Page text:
Coastal Resilience in Alaska: Programs and Policies Helping Communities Adapt in the Nation’s Fastest-Warming State
Event Type: Webinars and Virtual Events
When: 21 April 2020
Where: Online: 10:00-11:30 am AKDT, 2:00-3:30 pm EDT
This webinar will include a briefing on scientific developments and policy initiatives that are helping protect Alaskan ecosystems and communities from erosion, sea level rise, and other coastal hazards.
Alaska coastal communities are experiencing extreme challenges as shore-fast ice—a coastal buffer to storm water—disappears and houses built on thawing permafrost buckle and become uninhabitable. Stakeholder engagement combined with up-to-date scientific analyses on environmental risk are necessary to create adaptation plans that make economic sense while assisting vulnerable communities.
Coastal Alaska is facing rapid warming and corresponding environmental changes. This briefing aims to provide an overview of the area’s environmental challenges; give specific examples of projects that protect homes, ecosystems, and economies; and showcase the legislation, regulations, and programs that help (or hinder) those projects’ success.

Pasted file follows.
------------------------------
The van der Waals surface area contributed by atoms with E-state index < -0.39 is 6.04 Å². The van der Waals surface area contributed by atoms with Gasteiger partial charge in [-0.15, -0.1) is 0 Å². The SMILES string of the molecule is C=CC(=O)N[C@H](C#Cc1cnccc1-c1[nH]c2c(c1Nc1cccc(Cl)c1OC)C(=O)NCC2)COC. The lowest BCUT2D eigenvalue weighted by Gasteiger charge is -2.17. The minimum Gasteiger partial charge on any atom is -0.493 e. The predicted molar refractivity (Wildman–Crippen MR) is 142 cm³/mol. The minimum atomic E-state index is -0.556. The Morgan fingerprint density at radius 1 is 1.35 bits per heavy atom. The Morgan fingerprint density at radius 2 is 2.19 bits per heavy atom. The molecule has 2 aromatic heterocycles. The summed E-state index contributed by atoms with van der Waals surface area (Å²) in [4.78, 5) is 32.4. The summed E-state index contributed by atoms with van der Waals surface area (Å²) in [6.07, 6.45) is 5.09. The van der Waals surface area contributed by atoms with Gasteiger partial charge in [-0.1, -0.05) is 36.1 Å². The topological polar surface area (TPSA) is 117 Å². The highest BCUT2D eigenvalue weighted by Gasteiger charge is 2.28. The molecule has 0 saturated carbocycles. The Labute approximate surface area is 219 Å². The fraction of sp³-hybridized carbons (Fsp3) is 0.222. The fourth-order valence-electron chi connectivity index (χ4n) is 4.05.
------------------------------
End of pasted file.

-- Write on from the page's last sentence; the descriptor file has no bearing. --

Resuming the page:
The panelists will describe the collaborative process between federal, state, local, and tribal stakeholders in collecting, sharing, and acting on scientific data to inform policy decisions around adaptation and help communities define and achieve their resilience goals. These projects can serve as a model for other regions experiencing similar issues in high-latitude or coastal areas.
- Jeremy Littell (Research Ecologist (Climate Impacts), Department of Interior Alaska Climate Adaptation Science Center) - Littell will discuss the changing Alaskan coastline, as well as topographic and other mapping data necessary to understand current risks and vulnerabilities along Alaska’s coast.
- Aaron Poe (Coordinator, Aleutian Bering Sea Initiative) - Poe will discuss his work engaging agencies, tribes, researchers, industries, and communities to plan for adaptation at the regional scale through the Landscape Conservation Cooperatives (LCCs) that were originally established by the Department of the Interior but now operate as public-private partnerships.
- Raymond Paddock III: (Environmental Planner, Central Council of the Tlingit & Haida Indian Tribes of Alaska) - Paddock will describe the process of collecting base-level data and carrying out adaptation planning within tribal communities in Southeast Alaska. He will further highlight the damage warming waters are having on traditional food sources and ways of life.
For questions, contact:
Email: atodoroff [at] eesi.org